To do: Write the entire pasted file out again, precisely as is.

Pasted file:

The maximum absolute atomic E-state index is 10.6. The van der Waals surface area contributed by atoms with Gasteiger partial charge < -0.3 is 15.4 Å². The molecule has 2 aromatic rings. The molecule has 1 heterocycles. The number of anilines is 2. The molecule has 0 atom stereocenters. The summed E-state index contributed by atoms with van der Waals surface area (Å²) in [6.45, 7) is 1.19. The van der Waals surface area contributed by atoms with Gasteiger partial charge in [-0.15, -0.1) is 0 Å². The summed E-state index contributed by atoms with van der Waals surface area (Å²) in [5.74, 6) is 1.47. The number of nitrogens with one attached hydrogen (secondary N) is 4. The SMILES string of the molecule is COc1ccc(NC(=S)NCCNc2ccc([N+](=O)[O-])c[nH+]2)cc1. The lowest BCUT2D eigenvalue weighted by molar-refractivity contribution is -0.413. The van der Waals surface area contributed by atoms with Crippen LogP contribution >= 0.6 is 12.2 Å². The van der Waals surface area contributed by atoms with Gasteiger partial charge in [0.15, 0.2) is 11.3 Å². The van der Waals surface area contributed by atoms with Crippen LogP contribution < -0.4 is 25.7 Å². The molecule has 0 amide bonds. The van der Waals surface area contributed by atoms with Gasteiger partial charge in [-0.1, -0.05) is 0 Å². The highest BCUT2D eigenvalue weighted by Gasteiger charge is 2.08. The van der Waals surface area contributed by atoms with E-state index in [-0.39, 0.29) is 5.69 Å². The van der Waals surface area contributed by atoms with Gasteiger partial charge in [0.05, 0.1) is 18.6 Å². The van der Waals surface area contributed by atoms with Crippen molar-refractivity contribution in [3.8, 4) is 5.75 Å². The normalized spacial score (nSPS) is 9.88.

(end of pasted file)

The maximum absolute atomic E-state index is 10.6. The van der Waals surface area contributed by atoms with Gasteiger partial charge < -0.3 is 15.4 Å². The molecule has 2 aromatic rings. The molecule has 1 heterocycles. The number of anilines is 2. The molecule has 0 atom stereocenters. The summed E-state index contributed by atoms with van der Waals surface area (Å²) in [6.45, 7) is 1.19. The van der Waals surface area contributed by atoms with Gasteiger partial charge in [-0.15, -0.1) is 0 Å². The summed E-state index contributed by atoms with van der Waals surface area (Å²) in [5.74, 6) is 1.47. The number of nitrogens with one attached hydrogen (secondary N) is 4. The SMILES string of the molecule is COc1ccc(NC(=S)NCCNc2ccc([N+](=O)[O-])c[nH+]2)cc1. The lowest BCUT2D eigenvalue weighted by molar-refractivity contribution is -0.413. The van der Waals surface area contributed by atoms with Crippen LogP contribution >= 0.6 is 12.2 Å². The van der Waals surface area contributed by atoms with Gasteiger partial charge in [0.15, 0.2) is 11.3 Å². The van der Waals surface area contributed by atoms with Crippen LogP contribution < -0.4 is 25.7 Å². The molecule has 0 amide bonds. The van der Waals surface area contributed by atoms with Gasteiger partial charge in [-0.1, -0.05) is 0 Å². The highest BCUT2D eigenvalue weighted by Gasteiger charge is 2.08. The van der Waals surface area contributed by atoms with E-state index in [-0.39, 0.29) is 5.69 Å². The van der Waals surface area contributed by atoms with Gasteiger partial charge in [0.05, 0.1) is 18.6 Å². The van der Waals surface area contributed by atoms with Crippen molar-refractivity contribution in [3.8, 4) is 5.75 Å². The normalized spacial score (nSPS) is 9.88.